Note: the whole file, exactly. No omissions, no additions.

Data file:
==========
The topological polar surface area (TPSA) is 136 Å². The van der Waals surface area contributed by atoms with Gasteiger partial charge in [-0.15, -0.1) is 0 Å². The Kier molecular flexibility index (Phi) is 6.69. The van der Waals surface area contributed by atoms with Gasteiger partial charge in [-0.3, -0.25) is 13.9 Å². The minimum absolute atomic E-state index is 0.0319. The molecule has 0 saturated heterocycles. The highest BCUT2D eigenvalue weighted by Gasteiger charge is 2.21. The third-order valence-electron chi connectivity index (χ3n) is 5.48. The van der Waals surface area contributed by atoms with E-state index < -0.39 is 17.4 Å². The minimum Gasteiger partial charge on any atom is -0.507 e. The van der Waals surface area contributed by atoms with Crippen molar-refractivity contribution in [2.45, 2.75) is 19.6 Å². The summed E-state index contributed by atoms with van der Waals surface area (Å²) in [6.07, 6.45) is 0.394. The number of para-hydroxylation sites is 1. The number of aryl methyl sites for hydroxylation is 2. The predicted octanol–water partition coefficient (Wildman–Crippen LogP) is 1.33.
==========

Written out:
The topological polar surface area (TPSA) is 136 Å². The van der Waals surface area contributed by atoms with Gasteiger partial charge in [-0.15, -0.1) is 0 Å². The Kier molecular flexibility index (Phi) is 6.69. The van der Waals surface area contributed by atoms with Gasteiger partial charge in [-0.3, -0.25) is 13.9 Å². The minimum absolute atomic E-state index is 0.0319. The molecule has 0 saturated heterocycles. The highest BCUT2D eigenvalue weighted by Gasteiger charge is 2.21. The third-order valence-electron chi connectivity index (χ3n) is 5.48. The van der Waals surface area contributed by atoms with E-state index < -0.39 is 17.4 Å². The minimum Gasteiger partial charge on any atom is -0.507 e. The van der Waals surface area contributed by atoms with Crippen molar-refractivity contribution in [2.45, 2.75) is 19.6 Å². The summed E-state index contributed by atoms with van der Waals surface area (Å²) in [6.07, 6.45) is 0.394. The number of para-hydroxylation sites is 1. The number of aryl methyl sites for hydroxylation is 2. The predicted octanol–water partition coefficient (Wildman–Crippen LogP) is 1.33.